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In a drawn series that was almost completely dominated by the ball, the Pakistan spinners' performance stole the limelight
May 25, 2011
After a dismal batting performance in the low-scoring first Test, Pakistan regrouped in the second innings of the second Test and produced an excellent batting display to inflict a 196-run defeat on West Indies. Although they could not win their maiden series in the West Indies, Pakistan managed to draw their second consecutive series in the Caribbean. The highlight of the series was the inability of the West Indies batsmen to play spin. Pakistan's spinners captured 32 wickets of the 40 to fall, with Saeed Ajmal picking up 17 wickets in the two Tests. West Indies were clearly missing the services of Chris Gayle, who has been their top batsman for the last three years. The failure of their top order to contribute anything substantial in any of the four innings was the major difference in the end.
In what proved to be a contest between two average sides, Pakistan emerged as the team with the better batting and bowling stats. Their batsmen scored two centuries and five half-centuries while West Indies batsmen managed just two half-centuries. West Indies could not string together any partnerships of note in the two matches and managed just three fifty-plus stands. The lower-order batsmen hung around in both innings of the first Test and figured in small but highly crucial stands which ultimately set up the victory. In the second Test however, West Indies' bowlers could not strike regularly in the second innings and were not helped by some very poor fielding lapses. Pakistan's spinners had bamboozled West Indie's batsmen in the first Test and nothing much changed in the second game. Shivnarine Chanderpaul's absence meant that West Indies had lost one of their better players of spin and as a result, 15 wickets out of 20 fell to the spinners giving Pakistan a comfortable win.
|Team||Matches won||Average||100/50||50+ stands||Wickets taken||5WI/10WM|
The series was almost completely dominated by the bowlers. Batsmen struggled to get starts and even when they did, very few went on to contribute anything meaningful. In the first Test, the top-order batsmen (1-6) from both teams were completely exposed. While Pakistan were in trouble against West Indies' pace bowlers and Devendra Bishoo, the host's batsmen were all at sea against the Pakistan spinners, in particular Ajmal. Devon Smith fell to Mohammad Hafeez in both the innings of the first Test making it the sixth consecutive time he had fallen to the same bowler in Tests and ODIs. The first Test was very much a case of West Indies' top order being only slightly better than their Pakistan counterparts.
The second Test seemed to be heading the same way as the first as both teams collapsed for scores less than 300 in their first innings. After a a few reprieves in the second innings though, Taufeeq Umar and Misbah-ul-Haq scored centuries and shared a vital 129-run partnership for the fourth wicket. In contrast with Pakistan, who managed six fifty-plus stands in the match, West Indies, managed only two fifty-plus stands in the game, giving them no chance of chasing down the huge target of 427.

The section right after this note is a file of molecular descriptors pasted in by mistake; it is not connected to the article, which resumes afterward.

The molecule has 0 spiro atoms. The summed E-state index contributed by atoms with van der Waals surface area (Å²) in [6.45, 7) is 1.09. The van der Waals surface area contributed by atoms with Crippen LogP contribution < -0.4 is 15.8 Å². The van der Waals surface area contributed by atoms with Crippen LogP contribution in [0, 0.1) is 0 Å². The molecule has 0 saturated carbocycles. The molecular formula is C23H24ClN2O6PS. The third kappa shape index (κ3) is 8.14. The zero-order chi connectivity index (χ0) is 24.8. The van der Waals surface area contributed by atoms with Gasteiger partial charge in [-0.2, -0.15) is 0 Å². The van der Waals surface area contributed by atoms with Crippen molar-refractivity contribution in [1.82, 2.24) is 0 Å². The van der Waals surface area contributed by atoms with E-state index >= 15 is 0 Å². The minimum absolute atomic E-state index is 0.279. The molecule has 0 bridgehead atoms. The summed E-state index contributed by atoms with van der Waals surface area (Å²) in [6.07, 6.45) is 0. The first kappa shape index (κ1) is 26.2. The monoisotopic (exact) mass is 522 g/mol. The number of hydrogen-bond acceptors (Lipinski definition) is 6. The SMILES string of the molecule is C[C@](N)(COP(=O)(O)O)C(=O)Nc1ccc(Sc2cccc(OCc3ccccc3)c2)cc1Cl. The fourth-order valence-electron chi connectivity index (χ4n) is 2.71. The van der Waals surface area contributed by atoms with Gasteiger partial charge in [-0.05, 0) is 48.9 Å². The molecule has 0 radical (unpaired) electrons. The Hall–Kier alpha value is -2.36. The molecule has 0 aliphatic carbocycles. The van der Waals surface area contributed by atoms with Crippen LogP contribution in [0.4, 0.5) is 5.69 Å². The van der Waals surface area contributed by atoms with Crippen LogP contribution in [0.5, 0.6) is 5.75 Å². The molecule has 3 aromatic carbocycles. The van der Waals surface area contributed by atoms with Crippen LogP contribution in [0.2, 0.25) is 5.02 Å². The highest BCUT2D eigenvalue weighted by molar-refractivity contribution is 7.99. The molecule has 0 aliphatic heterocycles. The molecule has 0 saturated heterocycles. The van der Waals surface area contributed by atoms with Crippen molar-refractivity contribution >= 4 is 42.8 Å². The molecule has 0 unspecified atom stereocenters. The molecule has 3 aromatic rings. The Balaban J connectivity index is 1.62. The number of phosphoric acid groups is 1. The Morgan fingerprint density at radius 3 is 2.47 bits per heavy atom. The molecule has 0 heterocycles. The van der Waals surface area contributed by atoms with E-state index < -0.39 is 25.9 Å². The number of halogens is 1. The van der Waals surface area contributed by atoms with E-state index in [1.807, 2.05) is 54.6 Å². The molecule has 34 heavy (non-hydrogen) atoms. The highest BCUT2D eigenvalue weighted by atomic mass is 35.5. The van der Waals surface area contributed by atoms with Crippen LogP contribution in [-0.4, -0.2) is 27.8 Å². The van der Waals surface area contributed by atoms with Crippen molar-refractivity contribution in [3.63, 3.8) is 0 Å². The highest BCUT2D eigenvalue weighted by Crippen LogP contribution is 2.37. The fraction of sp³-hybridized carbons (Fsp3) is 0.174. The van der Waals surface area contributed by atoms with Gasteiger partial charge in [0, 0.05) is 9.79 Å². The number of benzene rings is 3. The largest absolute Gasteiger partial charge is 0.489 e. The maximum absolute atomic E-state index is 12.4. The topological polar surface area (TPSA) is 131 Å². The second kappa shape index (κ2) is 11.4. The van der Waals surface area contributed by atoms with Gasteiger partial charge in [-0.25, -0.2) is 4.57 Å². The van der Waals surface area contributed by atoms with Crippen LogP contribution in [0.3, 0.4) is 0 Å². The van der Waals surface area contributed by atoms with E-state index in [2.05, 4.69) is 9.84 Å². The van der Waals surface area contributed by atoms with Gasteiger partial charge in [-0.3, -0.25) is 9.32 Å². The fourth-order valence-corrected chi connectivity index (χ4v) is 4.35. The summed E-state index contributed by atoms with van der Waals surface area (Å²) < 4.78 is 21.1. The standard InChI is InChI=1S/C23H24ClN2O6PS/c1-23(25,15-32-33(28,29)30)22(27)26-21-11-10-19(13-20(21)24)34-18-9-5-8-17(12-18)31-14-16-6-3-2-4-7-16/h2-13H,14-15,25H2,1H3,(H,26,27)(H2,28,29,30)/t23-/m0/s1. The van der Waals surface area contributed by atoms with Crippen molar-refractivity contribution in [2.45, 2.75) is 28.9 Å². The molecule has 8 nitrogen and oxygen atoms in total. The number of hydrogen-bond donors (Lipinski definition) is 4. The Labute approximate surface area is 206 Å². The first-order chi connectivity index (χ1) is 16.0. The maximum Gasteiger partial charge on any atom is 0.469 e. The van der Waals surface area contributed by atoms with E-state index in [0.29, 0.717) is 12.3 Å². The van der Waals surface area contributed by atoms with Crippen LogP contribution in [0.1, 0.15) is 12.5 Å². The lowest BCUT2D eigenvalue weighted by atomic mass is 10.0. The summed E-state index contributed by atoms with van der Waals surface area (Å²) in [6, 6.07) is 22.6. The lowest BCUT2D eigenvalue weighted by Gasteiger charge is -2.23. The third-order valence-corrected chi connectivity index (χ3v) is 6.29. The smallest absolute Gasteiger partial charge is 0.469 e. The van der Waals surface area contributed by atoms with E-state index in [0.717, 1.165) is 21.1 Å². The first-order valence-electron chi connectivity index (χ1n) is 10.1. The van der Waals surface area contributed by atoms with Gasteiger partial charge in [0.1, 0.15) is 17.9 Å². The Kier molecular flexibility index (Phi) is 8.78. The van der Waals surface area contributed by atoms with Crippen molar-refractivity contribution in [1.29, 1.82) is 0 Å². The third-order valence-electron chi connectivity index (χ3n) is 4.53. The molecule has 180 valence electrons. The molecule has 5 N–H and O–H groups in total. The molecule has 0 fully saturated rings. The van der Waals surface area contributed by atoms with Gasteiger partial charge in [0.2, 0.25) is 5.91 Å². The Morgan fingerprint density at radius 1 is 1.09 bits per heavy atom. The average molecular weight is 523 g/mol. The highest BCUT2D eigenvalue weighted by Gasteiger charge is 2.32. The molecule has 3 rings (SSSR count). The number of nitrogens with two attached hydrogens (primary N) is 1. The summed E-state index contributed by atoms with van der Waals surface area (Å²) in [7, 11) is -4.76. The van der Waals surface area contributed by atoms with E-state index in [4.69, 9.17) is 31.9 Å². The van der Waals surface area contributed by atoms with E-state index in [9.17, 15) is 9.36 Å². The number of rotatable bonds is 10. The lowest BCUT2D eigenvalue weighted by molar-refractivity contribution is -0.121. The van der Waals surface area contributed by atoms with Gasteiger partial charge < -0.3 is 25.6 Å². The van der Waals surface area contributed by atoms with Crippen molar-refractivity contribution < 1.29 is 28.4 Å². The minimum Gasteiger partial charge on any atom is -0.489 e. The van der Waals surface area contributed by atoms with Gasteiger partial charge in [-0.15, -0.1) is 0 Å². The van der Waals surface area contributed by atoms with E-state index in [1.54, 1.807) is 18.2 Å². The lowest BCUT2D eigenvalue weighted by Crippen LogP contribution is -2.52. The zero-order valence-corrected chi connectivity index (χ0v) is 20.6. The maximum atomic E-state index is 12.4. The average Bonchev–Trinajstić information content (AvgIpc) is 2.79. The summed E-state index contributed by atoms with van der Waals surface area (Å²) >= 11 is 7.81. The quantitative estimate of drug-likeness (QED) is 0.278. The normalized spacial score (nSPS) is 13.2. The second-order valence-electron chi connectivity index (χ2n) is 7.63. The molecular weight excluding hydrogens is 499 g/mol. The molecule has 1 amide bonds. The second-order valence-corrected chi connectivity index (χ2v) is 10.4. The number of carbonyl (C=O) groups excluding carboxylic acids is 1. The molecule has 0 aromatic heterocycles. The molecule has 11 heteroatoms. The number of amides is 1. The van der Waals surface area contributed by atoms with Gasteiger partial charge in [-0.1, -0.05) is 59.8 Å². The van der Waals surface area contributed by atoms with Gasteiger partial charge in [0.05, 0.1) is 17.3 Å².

|Team||Test number||1st Wicket||2nd wicket||3rd wicket||4th wicket||5th wicket||6th wicket|
|Pakistan||1||7, 2, 0||52, 2, 1||3, 2, 0||83, 2, 1||56, 2, 1||14, 2, 0|
|West Indies||1||18, 2, 0||76, 2, 1||68, 2, 0||21, 2, 0||18, 2, 0||32, 2, 0|
|Pakistan||2||99, 2 , 1||81, 2, 1||11, 2, 0||179, 2, 2||155, 2, 2||18, 2, 0|
|West Indies||2||5, 2, 0||76, 2, 1||36, 2, 0||54, 2, 0||44, 2, 0||27, 2, 0|
Spin had proved to be a huge factor when Pakistan played West Indies in the World Cup. On that occasion, Pakistan had bowled West Indies out for a paltry 112 to secure a ten-wicket win. The strategy of employing spinners far more regularly against the lead-footed West Indies batsmen was a masterstroke. Of the 32 wickets that fell to Pakistan's spinners, 12 of them were out leg before. Ajmal was easily the pick of the bowlers with a haul of 11 for 111 in the first Test followed by 6 for 135 in the second Test. Although Bishoo was impressive in the first Test, picking up four wickets in the first innings in Providence, it was the West Indies pace attack that created problems for Pakistan. Darren Sammy and Ravi Rampaul shared 14 wickets between them in the first Test and seven in the next game.
|Team||Type of bowler||Wickets||Average||ER|
Not a single West Indies batsman enjoyed a period of dominance over the opposition spinners. Carlton Baugh and the experienced Ramnaresh Sarwan fell to the spinners four times while scoring just 13 runs off them. Sarwan, who has been a consistent batsman and an excellent player of spin in the last few years, never looked settled in his stay at the crease and managed to aggregate just 54 runs in four innings. Darren Bravo and Lendl Simmons, despite falling twice each to the spinners, looked far more assured than the rest of the batsmen. Chanderpaul, whose rearguard effort in the first Test gave West Indies a chance to win, was never dominant, but was dismissed only once in scoring 37 runs.
Ajmal, who made his debut in 2009, picked up 18 wickets at over 42 that year. But since then, he has picked up his next 32 wickets at an average under 25. He has been at his best in the second and third innings of matches with 30 wickets at an average of 21.43. For Ajmal's career stats, click here.
Here are a few other statistical highlights from the series:
© ESPN Sports Media Ltd.
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Plays of the Day from the second ODI between England and India, in Cardiff
Plays of the day from the third ODI between England and India at Trent Bridge